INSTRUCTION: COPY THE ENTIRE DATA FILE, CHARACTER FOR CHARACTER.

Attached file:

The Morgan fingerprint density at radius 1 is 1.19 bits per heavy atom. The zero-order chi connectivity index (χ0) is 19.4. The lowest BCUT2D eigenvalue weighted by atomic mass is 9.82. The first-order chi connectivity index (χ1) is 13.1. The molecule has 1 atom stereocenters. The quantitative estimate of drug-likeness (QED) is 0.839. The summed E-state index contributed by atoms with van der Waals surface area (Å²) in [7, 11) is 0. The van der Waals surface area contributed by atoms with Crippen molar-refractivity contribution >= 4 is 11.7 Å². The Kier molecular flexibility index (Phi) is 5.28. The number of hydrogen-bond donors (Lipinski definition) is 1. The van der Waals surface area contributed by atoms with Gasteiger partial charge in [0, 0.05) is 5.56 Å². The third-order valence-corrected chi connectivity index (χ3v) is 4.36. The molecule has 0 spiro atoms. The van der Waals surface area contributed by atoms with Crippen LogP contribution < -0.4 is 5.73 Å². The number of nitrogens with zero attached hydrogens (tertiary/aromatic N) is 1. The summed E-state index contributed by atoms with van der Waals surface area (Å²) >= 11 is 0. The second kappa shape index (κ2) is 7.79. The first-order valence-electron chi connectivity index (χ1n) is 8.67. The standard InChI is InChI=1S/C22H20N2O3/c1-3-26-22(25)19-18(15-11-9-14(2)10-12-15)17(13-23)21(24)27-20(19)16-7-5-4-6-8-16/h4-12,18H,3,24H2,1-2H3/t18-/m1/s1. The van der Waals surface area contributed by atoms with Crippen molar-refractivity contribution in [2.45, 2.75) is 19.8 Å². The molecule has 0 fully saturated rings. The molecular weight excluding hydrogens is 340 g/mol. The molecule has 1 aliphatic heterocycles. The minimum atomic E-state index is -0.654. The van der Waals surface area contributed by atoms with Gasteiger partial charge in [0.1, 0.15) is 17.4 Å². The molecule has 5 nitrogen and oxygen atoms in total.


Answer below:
The Morgan fingerprint density at radius 1 is 1.19 bits per heavy atom. The zero-order chi connectivity index (χ0) is 19.4. The lowest BCUT2D eigenvalue weighted by atomic mass is 9.82. The first-order chi connectivity index (χ1) is 13.1. The molecule has 1 atom stereocenters. The quantitative estimate of drug-likeness (QED) is 0.839. The summed E-state index contributed by atoms with van der Waals surface area (Å²) in [7, 11) is 0. The van der Waals surface area contributed by atoms with Crippen molar-refractivity contribution >= 4 is 11.7 Å². The Kier molecular flexibility index (Phi) is 5.28. The number of hydrogen-bond donors (Lipinski definition) is 1. The van der Waals surface area contributed by atoms with Gasteiger partial charge in [0, 0.05) is 5.56 Å². The third-order valence-corrected chi connectivity index (χ3v) is 4.36. The molecule has 0 spiro atoms. The van der Waals surface area contributed by atoms with Crippen LogP contribution < -0.4 is 5.73 Å². The number of nitrogens with zero attached hydrogens (tertiary/aromatic N) is 1. The summed E-state index contributed by atoms with van der Waals surface area (Å²) >= 11 is 0. The second kappa shape index (κ2) is 7.79. The first-order valence-electron chi connectivity index (χ1n) is 8.67. The standard InChI is InChI=1S/C22H20N2O3/c1-3-26-22(25)19-18(15-11-9-14(2)10-12-15)17(13-23)21(24)27-20(19)16-7-5-4-6-8-16/h4-12,18H,3,24H2,1-2H3/t18-/m1/s1. The van der Waals surface area contributed by atoms with Crippen molar-refractivity contribution in [2.45, 2.75) is 19.8 Å². The molecule has 0 fully saturated rings. The molecular weight excluding hydrogens is 340 g/mol. The molecule has 1 aliphatic heterocycles. The minimum atomic E-state index is -0.654. The van der Waals surface area contributed by atoms with Gasteiger partial charge in [0.1, 0.15) is 17.4 Å². The molecule has 5 nitrogen and oxygen atoms in total.